Direction of US gasoline stocks driving oil market today
Gauging the direction of gasoline stock cover this year offers strong clues to direction of oil prices.
Getting a handle on the direction of US gasoline inventories may provide the best means for gauging the direction of oil prices today.
That was the case in 2000, and history is about to repeat itself, as London's Centre for Global Energy Studies notes.
The current state of the US gasoline market is that stocks remain extremely low and that there is little prospect of that situation changing appreciably.
"To build US gasoline inventories to adequate levels requires high refinery runs, plentiful crude oil, and a contangoed gasoline and crude oil market," CGES said. "If crude supplies are scarce, then US gasoline stocks remain tight, leading in turn to high gasoline prices in the world's largest market, which in due course pull up crude prices with them."
The London think tank noted that as of mid-April, US gasoline stocks totaled 22.5 days of forward consumption, 2 days less than a year ago (when a tight market caused prices to spike). With stocks this low at the beginning of the driving season, market jitters have driven wholesale gasoline prices in the US to record highs. The direction gasoline stocks take in the near term, then, will determine whether those jitters are justified.
CGES sought to gauge the direction of gasoline stocks in the US by analyzing domestic gasoline production, imports and exports, and consumption.
But these are difficult numbers to pin down. For example, gasoline production is a function of refinery gasoline yields factored with throughput rates. The yields can swing month to month in response to the direction of spot gasoline prices vs. those of other refined products. While the yield variance generally is not great, even a change of 3 percentage points can represent a significant volume change in the US. CGES cited a jump in US gasoline yields to 55% in April from the year's low point of 52% in February. That change represented a difference of 450,000 b/d in gasoline output.
US refinery utilization rates show a wider variance rate than yields but a relatively lesser effect on gasoline output , says CGES, because only about half the change in overall utilization rate-reflecting the gasoline yield percentage-affects a change in gasoline production. So a 3 percentage-point increase in utilization produces a rise in gasoline output of only 250,000 b/d.
But a 3 percentage-point increase in both factors leads to a jump in gasoline output of 700,000 b/d, or 9% of US gasoline consumption.
US imports of gasoline are another matter, registering a wide range of volatility. Not only does this factor rely on local market conditions, it also is subject to the vagaries of market conditions throughout the Atlantic Basin. So when there is a surplus of European gasoline, that gasoline gets exported to the US, mainly for blending. But when gasoline is in short supply in the US and market tightness pushes gasoline prices higher there vs. US prices, then that creates another pull on European gasoline into the US.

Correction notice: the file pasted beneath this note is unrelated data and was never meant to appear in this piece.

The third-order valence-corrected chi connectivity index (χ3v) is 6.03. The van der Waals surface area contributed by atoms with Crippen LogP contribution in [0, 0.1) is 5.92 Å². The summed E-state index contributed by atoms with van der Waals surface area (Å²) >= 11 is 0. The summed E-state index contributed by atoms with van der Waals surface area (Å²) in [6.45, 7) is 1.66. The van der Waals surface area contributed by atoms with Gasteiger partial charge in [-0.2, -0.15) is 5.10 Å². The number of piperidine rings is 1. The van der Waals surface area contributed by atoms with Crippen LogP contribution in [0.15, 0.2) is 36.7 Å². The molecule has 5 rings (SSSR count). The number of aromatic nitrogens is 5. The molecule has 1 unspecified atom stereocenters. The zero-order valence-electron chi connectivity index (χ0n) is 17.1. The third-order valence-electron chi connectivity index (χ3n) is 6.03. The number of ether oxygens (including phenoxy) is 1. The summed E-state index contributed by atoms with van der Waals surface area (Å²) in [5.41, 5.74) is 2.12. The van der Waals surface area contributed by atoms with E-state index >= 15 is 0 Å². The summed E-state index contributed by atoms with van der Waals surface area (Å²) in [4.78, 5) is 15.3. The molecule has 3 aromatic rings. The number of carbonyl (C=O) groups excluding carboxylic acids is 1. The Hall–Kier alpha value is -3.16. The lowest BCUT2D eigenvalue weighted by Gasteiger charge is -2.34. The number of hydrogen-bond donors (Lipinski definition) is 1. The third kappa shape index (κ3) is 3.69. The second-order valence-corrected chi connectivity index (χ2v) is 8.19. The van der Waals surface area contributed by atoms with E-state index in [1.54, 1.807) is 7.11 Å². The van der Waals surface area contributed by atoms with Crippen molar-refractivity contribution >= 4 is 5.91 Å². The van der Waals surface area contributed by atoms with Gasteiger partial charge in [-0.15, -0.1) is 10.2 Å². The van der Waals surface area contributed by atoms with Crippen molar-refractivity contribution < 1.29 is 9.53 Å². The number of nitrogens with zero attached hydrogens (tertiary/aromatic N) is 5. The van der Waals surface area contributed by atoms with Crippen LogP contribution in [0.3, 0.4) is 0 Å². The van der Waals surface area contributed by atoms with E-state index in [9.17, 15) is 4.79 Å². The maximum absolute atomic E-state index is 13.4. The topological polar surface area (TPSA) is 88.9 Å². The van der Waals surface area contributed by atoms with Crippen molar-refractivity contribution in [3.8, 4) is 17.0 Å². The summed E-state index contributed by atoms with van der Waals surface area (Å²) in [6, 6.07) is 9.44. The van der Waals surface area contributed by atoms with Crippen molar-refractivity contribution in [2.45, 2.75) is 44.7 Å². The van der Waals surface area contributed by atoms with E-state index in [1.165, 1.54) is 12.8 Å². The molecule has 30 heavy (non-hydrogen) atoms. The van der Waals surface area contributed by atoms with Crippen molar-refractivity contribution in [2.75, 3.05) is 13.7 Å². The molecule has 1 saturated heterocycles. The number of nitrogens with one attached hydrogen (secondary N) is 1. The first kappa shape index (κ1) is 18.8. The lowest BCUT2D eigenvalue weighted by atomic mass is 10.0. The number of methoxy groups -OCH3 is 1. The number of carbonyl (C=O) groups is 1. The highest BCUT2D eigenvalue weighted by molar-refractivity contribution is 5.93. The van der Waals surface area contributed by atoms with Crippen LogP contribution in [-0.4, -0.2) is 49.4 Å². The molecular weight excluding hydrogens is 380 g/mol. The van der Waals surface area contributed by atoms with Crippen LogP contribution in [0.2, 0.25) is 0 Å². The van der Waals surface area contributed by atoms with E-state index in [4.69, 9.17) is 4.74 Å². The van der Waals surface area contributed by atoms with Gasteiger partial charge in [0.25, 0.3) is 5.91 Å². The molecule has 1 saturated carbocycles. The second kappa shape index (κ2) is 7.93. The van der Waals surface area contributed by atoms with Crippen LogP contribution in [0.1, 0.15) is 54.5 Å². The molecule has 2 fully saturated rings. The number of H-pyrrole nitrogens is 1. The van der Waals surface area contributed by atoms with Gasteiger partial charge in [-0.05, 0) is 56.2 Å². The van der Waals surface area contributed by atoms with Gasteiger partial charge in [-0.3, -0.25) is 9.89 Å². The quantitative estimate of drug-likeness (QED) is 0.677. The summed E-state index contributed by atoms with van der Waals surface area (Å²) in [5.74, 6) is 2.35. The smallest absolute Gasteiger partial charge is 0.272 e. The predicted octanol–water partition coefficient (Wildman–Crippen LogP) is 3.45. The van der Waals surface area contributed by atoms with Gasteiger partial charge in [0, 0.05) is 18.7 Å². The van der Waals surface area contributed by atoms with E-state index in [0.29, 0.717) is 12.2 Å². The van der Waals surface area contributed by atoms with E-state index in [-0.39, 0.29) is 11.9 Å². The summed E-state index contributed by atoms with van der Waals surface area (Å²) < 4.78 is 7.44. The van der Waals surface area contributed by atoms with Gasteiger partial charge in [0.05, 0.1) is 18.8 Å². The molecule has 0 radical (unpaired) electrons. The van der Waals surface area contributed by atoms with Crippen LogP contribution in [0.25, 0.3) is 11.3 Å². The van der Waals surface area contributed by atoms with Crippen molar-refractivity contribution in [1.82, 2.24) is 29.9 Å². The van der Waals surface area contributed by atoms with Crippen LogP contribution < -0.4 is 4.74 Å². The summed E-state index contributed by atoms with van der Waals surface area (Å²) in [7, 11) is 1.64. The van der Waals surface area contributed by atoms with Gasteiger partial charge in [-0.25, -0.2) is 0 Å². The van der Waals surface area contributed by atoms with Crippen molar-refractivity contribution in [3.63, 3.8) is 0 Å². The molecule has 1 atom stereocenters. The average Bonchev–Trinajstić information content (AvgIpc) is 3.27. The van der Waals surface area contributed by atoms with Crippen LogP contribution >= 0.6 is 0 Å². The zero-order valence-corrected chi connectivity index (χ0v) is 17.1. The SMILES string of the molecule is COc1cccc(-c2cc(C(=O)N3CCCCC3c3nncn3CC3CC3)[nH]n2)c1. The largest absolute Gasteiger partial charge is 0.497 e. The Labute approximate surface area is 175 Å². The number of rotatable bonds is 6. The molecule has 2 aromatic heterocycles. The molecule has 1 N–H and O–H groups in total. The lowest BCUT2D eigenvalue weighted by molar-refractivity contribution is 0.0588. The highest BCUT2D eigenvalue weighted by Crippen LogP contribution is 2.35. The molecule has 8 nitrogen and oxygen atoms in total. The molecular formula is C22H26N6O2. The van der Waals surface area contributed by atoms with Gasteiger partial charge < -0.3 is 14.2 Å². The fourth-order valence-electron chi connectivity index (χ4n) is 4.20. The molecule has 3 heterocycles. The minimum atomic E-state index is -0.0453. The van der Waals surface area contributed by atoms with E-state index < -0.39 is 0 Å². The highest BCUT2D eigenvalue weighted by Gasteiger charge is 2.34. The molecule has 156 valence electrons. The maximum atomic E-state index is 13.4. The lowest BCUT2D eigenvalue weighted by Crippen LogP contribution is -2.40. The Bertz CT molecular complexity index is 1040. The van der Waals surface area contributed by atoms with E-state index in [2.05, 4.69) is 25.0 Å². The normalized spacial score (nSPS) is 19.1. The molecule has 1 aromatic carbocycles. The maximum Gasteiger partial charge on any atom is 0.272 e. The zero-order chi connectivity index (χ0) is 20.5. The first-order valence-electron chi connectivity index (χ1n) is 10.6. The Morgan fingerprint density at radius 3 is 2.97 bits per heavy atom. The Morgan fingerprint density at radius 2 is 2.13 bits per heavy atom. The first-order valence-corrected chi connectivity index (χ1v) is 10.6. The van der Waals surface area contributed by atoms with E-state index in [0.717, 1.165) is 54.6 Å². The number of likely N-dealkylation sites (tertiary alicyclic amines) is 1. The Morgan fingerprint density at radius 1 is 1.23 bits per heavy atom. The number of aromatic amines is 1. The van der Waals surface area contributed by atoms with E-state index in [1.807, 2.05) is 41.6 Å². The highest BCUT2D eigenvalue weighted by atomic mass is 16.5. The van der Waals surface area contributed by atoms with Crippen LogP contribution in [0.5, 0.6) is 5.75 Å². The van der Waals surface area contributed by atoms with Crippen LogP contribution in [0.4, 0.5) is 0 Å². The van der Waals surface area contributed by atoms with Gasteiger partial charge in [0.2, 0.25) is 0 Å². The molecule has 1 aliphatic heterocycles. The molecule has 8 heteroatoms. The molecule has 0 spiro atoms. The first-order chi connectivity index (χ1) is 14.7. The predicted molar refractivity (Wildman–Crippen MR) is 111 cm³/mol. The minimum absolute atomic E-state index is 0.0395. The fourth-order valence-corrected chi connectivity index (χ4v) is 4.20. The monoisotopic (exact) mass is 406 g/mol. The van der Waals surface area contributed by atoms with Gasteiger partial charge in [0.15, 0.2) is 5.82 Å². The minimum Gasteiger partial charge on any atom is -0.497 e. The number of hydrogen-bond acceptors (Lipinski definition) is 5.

Because the gasoline supply infrastructure problems in the US are fundamental in nature, the US gasoline market has remained tight in the past 2 years. US imports of gasoline have doubled to more than 600,000 b/d in early 2001.
Gasoline demand outlook
US gasoline deliveries-the leading indicator of actual consumption-are not so volatile from month to month, but there is a substantial variance from trough to peak, says CGES.
US gasoline deliveries typically climb by 1 million b/d from the low point in January to the peak of the driving season in June-July. But last year, US gasoline consumption fell from the year before under the weight of a huge spike in prices and despite overall economic growth of about 5%.
"This year, we are expecting a 1.3% increase in [US] gasoline demand, which is just shy of our projected growth rate of 1.5% for the US economy," CGES said. "Retail US gasoline prices are most likely to stay flat year on year, but there could be stockbuilding by wholesalers wishing to replenish their depleted inventories, which will register as an increase in deliveries ex-refinery."
Signs of such secondary stockbuilding are already in evidence, with EIA reporting gasoline demand growth of about 3% in the first quarter.
CGES estimates that US gasoline demand growth in the next 3 quarters will average 0.7% this year vs. last year. It pegs gasoline imports at 500,000 b/d and exports at 150,000 b/d. And it projects a gasoline yield of 54.3% and a mean US refinery utilization rate of 93.3%.
So that results in a projection of gasoline stock cover reaching last year's levels by the end of June and then exceeding last year's monthly stock cover for the rest of the year.
"This does not suggest that US consumers will escape possible gasoline price spikes, for in the crucial build-up to the peak driving season, US gasoline stock cover will be lower than last year," CGES said. "Thereafter, however, it will be higher, which ought to preclude further price headaches."
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